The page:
Top of the Prime Minister's agenda were his priorities for next month’s G8 summit and ending the conflict in Syria.
David Cameron also spoke to the President about the potential to launch negotiations for an EU-US trade deal during the summit.
The pair gave a press conference following their talks, at which the Prime Minister said, “The relationship between Britain and the United States is a partnership without parallel”
EU-US trade deal
Writing in the Wall St Journal, the PM explained that a free trade area between Europe and the US could add £10 billion to the British economy:
Trade is not a zero sum game where one nation’s success is another’s failure. Trade makes the cake bigger so everyone can benefit. Take the free trade area between Europe and the US on which we hope to launch negotiations when President Obama is in Northern Ireland for the G8 next month. This deal could add as much as £10 billion to the British economy and £63 billion to US GDP. But the rest of the world would benefit too, with gains that could generate €100 billion worldwide …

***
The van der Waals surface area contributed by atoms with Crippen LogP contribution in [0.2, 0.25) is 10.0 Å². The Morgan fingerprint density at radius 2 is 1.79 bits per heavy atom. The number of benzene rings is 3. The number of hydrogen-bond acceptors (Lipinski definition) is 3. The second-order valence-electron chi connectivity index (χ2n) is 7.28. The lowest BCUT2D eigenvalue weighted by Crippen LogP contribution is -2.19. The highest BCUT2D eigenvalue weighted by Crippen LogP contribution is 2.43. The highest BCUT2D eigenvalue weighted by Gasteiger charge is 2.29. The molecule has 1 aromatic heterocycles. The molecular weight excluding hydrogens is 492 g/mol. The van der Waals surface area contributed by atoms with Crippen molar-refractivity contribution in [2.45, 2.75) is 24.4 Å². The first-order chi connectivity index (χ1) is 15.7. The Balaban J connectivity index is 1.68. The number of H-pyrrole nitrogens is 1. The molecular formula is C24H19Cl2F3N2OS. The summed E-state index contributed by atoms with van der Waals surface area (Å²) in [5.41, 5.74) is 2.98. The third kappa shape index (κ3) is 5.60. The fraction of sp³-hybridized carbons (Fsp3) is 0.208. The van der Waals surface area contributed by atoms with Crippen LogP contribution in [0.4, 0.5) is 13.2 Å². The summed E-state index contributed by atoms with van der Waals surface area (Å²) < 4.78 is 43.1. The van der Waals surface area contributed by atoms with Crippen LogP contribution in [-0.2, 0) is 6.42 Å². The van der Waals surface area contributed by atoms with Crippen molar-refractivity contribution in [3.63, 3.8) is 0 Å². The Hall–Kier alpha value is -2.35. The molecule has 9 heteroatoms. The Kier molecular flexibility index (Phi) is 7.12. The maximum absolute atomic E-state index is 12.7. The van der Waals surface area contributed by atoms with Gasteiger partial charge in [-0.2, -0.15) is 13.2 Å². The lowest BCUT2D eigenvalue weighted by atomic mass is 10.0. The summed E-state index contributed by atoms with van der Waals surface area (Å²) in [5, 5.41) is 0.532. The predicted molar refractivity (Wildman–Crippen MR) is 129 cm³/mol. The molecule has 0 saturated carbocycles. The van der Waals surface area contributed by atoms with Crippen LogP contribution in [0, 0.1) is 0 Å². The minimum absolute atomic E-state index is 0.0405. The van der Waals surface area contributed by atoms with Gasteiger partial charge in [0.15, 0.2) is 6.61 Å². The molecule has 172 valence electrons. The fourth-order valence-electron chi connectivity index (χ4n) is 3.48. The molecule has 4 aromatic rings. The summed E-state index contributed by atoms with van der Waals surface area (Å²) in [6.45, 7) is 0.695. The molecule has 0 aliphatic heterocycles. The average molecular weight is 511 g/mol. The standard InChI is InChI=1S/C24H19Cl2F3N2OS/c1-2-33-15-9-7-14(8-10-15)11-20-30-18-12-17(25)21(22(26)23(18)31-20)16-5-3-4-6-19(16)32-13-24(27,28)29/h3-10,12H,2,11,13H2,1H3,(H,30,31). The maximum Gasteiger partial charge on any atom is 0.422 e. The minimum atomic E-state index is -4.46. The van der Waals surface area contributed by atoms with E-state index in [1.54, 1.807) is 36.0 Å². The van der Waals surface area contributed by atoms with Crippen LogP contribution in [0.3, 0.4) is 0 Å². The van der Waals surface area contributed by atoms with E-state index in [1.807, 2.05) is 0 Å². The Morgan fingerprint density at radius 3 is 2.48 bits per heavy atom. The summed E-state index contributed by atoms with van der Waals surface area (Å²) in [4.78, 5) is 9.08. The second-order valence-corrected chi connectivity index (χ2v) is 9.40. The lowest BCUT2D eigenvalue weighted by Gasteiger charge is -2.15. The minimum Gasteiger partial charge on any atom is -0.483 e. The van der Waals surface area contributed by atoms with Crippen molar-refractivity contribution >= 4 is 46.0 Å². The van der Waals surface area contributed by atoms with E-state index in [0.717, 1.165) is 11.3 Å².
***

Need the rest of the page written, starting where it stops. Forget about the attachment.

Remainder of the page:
An EU-US deal is just one building block of a more dynamic world economy. If G8 countries complete all of their current trade deals and those in the pipeline, it could boost the income of the whole world by more than $1,000 billion.
Fairer taxes and greater transparency
The PM also wants action at the G8 to tackle tax evasion and aggressive tax avoidance and to increase corporate and government transparency around the world:
I am meeting President Obama at the White House today to get America’s full support for this agenda. By promoting more trade, fairer taxes and greater transparency, Britain and America can once again lead the way in meeting the greatest challenge of our time: securing the growth and stability on which the prosperity of the whole world depends.
Syrian conflict and responding to terrorism
The PM and President Obama also discussed how to find a political solution in Syria.
Speaking at a joint press conference with President Obama, the Prime Minister announced that the UK would be providing an extra £30 million of humanitarian support for the victims of the Syria crisis.
The UK continues its work supporting the moderate opposition as a means of increasing pressure on the regime. David Cameron was keen to discuss how the UK and US can together help to establish a stronger and more credible opposition inside Syria.
The PM later visited FBI headquarters in Washington for a detailed briefing on their experience of responding to terrorist incidents. He asked for the meeting in the wake of the Boston bombings to establish if there were any lessons the UK could learn from the FBI’s handling of the attack.
After this, the PM flew to Boston for further talks about how US authorities responded to the Boston marathon attack. On Tuesday 14 May, the PM travels on to New York for meetings of the UN High Level Panel on development goals.